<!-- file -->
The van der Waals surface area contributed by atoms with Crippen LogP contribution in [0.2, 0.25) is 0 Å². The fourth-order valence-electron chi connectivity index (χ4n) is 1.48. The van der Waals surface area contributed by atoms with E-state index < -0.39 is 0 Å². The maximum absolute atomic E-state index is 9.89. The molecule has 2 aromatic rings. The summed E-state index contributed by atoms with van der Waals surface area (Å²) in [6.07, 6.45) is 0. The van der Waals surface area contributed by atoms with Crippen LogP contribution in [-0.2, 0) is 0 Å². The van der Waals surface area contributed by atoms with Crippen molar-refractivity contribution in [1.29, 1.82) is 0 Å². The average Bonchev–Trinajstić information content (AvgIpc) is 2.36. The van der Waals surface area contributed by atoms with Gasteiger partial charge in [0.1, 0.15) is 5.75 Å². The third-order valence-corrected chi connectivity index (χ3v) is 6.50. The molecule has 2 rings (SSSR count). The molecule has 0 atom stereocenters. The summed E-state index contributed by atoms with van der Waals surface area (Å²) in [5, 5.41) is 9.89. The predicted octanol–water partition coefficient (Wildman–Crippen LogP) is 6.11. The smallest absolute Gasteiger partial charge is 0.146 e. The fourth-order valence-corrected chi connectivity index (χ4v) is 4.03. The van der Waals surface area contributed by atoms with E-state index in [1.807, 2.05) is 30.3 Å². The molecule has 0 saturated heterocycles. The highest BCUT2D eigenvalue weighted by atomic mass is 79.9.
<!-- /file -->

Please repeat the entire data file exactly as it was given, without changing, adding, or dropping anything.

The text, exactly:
The van der Waals surface area contributed by atoms with Crippen LogP contribution in [0.2, 0.25) is 0 Å². The fourth-order valence-electron chi connectivity index (χ4n) is 1.48. The van der Waals surface area contributed by atoms with E-state index < -0.39 is 0 Å². The maximum absolute atomic E-state index is 9.89. The molecule has 2 aromatic rings. The summed E-state index contributed by atoms with van der Waals surface area (Å²) in [6.07, 6.45) is 0. The van der Waals surface area contributed by atoms with Crippen LogP contribution in [-0.2, 0) is 0 Å². The van der Waals surface area contributed by atoms with Crippen molar-refractivity contribution in [1.29, 1.82) is 0 Å². The average Bonchev–Trinajstić information content (AvgIpc) is 2.36. The van der Waals surface area contributed by atoms with Gasteiger partial charge in [0.1, 0.15) is 5.75 Å². The third-order valence-corrected chi connectivity index (χ3v) is 6.50. The molecule has 2 rings (SSSR count). The molecule has 0 atom stereocenters. The summed E-state index contributed by atoms with van der Waals surface area (Å²) in [5, 5.41) is 9.89. The predicted octanol–water partition coefficient (Wildman–Crippen LogP) is 6.11. The smallest absolute Gasteiger partial charge is 0.146 e. The fourth-order valence-corrected chi connectivity index (χ4v) is 4.03. The van der Waals surface area contributed by atoms with E-state index in [1.807, 2.05) is 30.3 Å². The molecule has 0 saturated heterocycles. The highest BCUT2D eigenvalue weighted by atomic mass is 79.9.